Tuesday, November 11, 2008

Nonviolence Works - A New Study Confirms What We Already Knew

I don't usually post other people's work, but this study is important to those who study nonviolence.


Nonviolence Is The Right Choice—It Works

By Amitabh Pal, October 30, 2008

Nonviolent resistance is not only the morally superior choice. It is also twice as effective as the violent variety.

That's the startling and reassuring discovery by Maria Stephan and Erica Chenoweth, who analyzed an astonishing 323 resistance campaigns from 1900 to 2006.

"Our findings show that major nonviolent campaigns have achieved success 53 percent of the time, compared with 26 percent for violent resistance campaigns," the authors note in the journal International Security. (The study is available as a PDF file at http://www.nonviolent-conflict.org)

The result is not that surprising, once you listen to the researchers' reasoning.

"First, a campaign's commitment to nonviolent methods enhances its domestic and international legitimacy and encourages more broad-based participation in the resistance, which translates into increased pressure being brought to bear on the target," they state. "Second, whereas governments easily justify violent counterattacks against armed insurgents, regime violence against nonviolent movements is more likely to backfire against the regime."

In an interesting aside that has relevance for our times, the authors also write that, "Our study does not explicitly compare terrorism to nonviolent resistance, but our argument sheds light on why terrorism has been so unsuccessful."

To their credit, the authors don't gloss over nonviolent campaigns that haven't been successes. They give a clear-eyed assessment of the failure so far of the nonviolent movement in Burma, one of the three detailed case studies in the piece, along with East Timor and the Philippines.

In some sense, the authors have subjected to statistical analysis the notions of Gene Sharp, an influential Boston-based proponent of nonviolent change, someone they cite frequently in the footnotes. In his work, Sharp stresses the practical utility of nonviolence, de-emphasizing the moral aspects of it. He even asserts that for Gandhi, nonviolence was more of a pragmatic tool than a matter of principle, painting a picture that's at variance with much of Gandhian scholarship. In an interview with me in 2006, Sharp declared that he derives his precepts from Gandhi himself.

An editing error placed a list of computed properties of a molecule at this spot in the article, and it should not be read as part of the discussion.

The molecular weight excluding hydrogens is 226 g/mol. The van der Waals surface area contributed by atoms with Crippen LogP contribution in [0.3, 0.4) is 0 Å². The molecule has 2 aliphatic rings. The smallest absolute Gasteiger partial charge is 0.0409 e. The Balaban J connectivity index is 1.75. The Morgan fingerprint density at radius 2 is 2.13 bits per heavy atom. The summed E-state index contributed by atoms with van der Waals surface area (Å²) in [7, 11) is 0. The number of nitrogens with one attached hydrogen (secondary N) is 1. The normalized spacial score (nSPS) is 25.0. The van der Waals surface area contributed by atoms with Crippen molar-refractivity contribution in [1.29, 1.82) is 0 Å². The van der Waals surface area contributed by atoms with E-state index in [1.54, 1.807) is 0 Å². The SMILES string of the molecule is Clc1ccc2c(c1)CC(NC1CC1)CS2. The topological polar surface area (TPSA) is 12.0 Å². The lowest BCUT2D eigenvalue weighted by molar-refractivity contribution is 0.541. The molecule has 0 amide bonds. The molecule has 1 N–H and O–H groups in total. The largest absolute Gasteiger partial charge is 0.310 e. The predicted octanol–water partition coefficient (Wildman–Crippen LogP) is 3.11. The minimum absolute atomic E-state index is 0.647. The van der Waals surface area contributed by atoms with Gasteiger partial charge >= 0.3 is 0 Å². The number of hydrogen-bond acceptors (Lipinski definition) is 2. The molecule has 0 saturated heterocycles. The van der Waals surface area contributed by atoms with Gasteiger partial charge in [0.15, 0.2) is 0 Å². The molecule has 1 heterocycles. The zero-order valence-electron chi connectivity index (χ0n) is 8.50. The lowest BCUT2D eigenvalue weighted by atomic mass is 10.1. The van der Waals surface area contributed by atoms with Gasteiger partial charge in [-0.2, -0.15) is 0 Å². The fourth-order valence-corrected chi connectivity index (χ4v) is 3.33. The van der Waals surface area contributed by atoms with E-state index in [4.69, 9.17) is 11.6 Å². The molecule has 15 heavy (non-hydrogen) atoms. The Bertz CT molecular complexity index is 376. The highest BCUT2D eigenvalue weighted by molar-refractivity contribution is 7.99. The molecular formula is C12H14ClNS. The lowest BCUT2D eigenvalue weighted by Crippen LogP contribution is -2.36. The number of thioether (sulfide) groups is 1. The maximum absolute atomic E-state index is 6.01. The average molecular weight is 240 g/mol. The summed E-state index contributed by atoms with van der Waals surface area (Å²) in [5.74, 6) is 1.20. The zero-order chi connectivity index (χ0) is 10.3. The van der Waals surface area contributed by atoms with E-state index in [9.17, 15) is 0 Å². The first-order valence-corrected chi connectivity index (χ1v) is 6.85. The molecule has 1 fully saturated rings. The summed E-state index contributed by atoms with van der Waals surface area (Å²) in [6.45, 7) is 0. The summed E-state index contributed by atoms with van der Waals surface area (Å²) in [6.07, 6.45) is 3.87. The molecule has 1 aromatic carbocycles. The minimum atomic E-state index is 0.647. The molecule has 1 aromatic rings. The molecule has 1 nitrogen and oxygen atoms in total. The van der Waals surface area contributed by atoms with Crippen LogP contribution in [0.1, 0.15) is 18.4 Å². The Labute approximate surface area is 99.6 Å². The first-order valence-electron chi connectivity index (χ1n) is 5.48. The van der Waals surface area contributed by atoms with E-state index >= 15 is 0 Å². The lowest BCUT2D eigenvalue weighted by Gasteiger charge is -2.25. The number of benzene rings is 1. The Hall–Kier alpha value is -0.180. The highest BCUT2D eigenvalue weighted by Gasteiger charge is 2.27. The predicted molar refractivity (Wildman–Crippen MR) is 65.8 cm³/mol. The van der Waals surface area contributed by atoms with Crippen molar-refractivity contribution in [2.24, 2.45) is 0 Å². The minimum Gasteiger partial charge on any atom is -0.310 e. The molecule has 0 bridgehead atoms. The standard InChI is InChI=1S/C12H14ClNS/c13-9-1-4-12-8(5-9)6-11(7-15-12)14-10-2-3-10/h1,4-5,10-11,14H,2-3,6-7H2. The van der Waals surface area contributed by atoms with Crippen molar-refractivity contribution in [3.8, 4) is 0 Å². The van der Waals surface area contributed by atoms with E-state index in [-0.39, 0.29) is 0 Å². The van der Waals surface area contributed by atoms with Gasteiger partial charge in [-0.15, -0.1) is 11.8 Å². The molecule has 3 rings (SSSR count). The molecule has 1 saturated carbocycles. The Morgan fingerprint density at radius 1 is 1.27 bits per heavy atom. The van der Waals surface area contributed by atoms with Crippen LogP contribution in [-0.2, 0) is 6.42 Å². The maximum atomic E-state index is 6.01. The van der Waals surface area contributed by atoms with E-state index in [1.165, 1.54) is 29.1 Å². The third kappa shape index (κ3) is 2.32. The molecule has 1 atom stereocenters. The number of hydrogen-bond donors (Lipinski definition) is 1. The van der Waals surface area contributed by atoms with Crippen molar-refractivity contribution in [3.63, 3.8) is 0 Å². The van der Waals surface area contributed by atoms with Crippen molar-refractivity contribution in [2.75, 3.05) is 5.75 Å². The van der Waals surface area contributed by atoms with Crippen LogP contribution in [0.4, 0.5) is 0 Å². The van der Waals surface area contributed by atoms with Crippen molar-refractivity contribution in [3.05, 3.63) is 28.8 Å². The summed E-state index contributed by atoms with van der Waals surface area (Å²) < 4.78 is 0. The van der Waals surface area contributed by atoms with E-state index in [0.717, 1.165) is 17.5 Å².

Gandhi's use of nonviolence "was pure pragmatism," Sharp told me. "At the end of his life, he defends himself. He was accused of holding on to nonviolent means because of his religious belief. He says no. He says, I presented this as a political means of action, and that's what I'm saying today. And it's a misrepresentation to say that I presented this as a purely religious approach. He was very upset about that."

One of the authors of the study, Maria Stephan, is at the International Center on Nonviolent Conflict. The group's founders wrote a related book a few years ago, "A Force More Powerful: A Century of Nonviolent Conflict." Erica Chenoweth is at the John F. Kennedy School of Government at Harvard.

This study is manna for those of us who believe in nonviolent resistance as a method of social change. We don't have to justify it on moral grounds any more. The reason is even simpler now: Nonviolence is much more successful.

Monday, November 10, 2008

Washing the Flag